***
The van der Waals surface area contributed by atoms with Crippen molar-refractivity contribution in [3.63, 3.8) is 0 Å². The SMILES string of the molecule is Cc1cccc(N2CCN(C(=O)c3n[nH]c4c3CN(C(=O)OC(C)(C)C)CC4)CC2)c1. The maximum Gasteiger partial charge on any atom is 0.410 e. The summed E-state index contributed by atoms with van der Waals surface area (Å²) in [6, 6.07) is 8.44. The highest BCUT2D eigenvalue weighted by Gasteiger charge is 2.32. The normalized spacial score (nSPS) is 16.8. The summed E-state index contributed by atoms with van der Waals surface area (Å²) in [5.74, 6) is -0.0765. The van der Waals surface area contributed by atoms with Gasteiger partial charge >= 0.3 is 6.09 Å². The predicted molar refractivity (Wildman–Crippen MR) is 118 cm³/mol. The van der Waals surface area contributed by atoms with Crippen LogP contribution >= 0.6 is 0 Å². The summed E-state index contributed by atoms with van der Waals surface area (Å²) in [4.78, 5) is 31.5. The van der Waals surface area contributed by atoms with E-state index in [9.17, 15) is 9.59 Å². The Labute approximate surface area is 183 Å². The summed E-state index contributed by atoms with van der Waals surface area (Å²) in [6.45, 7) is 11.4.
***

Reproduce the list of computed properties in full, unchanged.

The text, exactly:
The van der Waals surface area contributed by atoms with Crippen molar-refractivity contribution in [3.63, 3.8) is 0 Å². The SMILES string of the molecule is Cc1cccc(N2CCN(C(=O)c3n[nH]c4c3CN(C(=O)OC(C)(C)C)CC4)CC2)c1. The maximum Gasteiger partial charge on any atom is 0.410 e. The summed E-state index contributed by atoms with van der Waals surface area (Å²) in [6, 6.07) is 8.44. The highest BCUT2D eigenvalue weighted by Gasteiger charge is 2.32. The normalized spacial score (nSPS) is 16.8. The summed E-state index contributed by atoms with van der Waals surface area (Å²) in [5.74, 6) is -0.0765. The van der Waals surface area contributed by atoms with Gasteiger partial charge >= 0.3 is 6.09 Å². The predicted molar refractivity (Wildman–Crippen MR) is 118 cm³/mol. The van der Waals surface area contributed by atoms with Crippen LogP contribution >= 0.6 is 0 Å². The summed E-state index contributed by atoms with van der Waals surface area (Å²) in [4.78, 5) is 31.5. The van der Waals surface area contributed by atoms with E-state index in [9.17, 15) is 9.59 Å². The Labute approximate surface area is 183 Å². The summed E-state index contributed by atoms with van der Waals surface area (Å²) in [6.45, 7) is 11.4.